The Attorney General Dominic Grieve has warned MPs against commenting in Parliament during the trial of former News International Chief Executive Rebekah Brooks.
MPs and Lords can comment on live criminal trials without fear of prosecution for contempt of court because of parliamentary privilege.
However, the Attorney General does not want any undue influence that could jeopardise the defendants receiving a fair trial.
Brooks will appear in court 12 at the Old Bailey on Monday morning alongside former News of the World editor Andy Coulson, former news editor Ian Edmondson, former managing editor Stuart Kuttner and former royal editor Clive Goodman.
They will be joined in the dock by Brooks’ former personal assistant Cheryl Carter, NI’s former security chief Mark Hanna and Brooks’ husband Charlie.
The eight defendants face a range of charges include conspiracy to intercept voicemails, conspiracy to corrupt public officials and conspiracy to pervert the course of justice.
There has been massive media interest in the trial with all press passes for the trial being allocated back in August. There are 17 spots for journalists inside the actual courtroom, while the remainder will be housed in an annex which will have a live feed of the proceedings.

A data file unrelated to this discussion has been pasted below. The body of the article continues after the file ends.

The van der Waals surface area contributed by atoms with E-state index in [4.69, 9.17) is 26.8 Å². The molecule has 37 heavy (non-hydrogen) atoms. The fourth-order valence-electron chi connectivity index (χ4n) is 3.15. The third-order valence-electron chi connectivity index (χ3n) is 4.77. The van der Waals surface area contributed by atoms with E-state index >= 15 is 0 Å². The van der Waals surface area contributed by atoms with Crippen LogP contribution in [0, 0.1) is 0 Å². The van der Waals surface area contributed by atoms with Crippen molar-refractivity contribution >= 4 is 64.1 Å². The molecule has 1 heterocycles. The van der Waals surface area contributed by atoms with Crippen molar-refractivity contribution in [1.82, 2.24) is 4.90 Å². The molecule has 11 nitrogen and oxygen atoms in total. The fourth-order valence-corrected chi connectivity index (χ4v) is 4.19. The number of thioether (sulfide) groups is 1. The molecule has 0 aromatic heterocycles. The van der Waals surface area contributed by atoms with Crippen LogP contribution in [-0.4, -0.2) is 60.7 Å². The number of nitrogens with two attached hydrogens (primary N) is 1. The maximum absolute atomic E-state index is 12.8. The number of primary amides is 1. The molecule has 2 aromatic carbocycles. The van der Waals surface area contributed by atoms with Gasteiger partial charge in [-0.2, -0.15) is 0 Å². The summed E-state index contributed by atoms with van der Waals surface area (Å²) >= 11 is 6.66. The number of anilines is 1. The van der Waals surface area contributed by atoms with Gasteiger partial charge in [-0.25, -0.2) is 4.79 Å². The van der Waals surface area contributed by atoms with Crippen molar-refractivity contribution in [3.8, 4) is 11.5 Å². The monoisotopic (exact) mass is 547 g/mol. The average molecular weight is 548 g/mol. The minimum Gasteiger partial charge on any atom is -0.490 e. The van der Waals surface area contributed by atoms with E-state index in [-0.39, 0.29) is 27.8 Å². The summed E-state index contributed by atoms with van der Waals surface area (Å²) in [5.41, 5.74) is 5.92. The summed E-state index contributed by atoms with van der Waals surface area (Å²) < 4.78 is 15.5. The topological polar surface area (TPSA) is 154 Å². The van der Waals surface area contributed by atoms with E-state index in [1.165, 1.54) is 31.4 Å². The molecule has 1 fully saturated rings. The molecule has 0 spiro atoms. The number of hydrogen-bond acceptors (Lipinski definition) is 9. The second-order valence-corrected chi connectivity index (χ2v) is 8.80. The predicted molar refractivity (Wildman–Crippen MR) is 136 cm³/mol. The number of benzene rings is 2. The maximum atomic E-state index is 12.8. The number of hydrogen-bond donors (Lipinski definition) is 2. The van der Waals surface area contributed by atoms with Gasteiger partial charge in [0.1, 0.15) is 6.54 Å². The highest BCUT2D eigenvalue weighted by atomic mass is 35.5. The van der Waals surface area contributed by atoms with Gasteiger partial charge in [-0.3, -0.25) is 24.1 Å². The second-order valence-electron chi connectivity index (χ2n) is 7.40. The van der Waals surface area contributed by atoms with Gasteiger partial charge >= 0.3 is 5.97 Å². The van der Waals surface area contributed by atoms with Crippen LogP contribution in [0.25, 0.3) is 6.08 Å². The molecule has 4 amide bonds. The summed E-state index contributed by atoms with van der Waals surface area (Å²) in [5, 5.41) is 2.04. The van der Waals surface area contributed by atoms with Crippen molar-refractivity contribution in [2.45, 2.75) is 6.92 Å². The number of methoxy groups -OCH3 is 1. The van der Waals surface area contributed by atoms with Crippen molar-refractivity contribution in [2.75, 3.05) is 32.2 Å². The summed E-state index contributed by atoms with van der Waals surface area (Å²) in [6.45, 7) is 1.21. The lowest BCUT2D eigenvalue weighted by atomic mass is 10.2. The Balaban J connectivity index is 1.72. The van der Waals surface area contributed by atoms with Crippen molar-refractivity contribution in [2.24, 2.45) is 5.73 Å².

It is understood that a Twitter blackout will be imposed and journalists will be prevented from updating their followers until they leave the courtroom.
The trial is expected to last until March 2014 and has attracted interest from media organisations from around the globe.
A jury will be empanelled on Monday for the five month long trial. It is expected that they will be warned not to use social media to follow the case.
A spokesperson for the Attorney General told the Telegraph: “The solicitor general, as independent guardian of the public interest, wrote to the leaders of each of the main Westminster parties advising them that this trial was due to start shortly.
“He asked for their assistance in ensuring that party members and officials refrained from any commentary which may be perceived as prejudicial to the case and those involved.”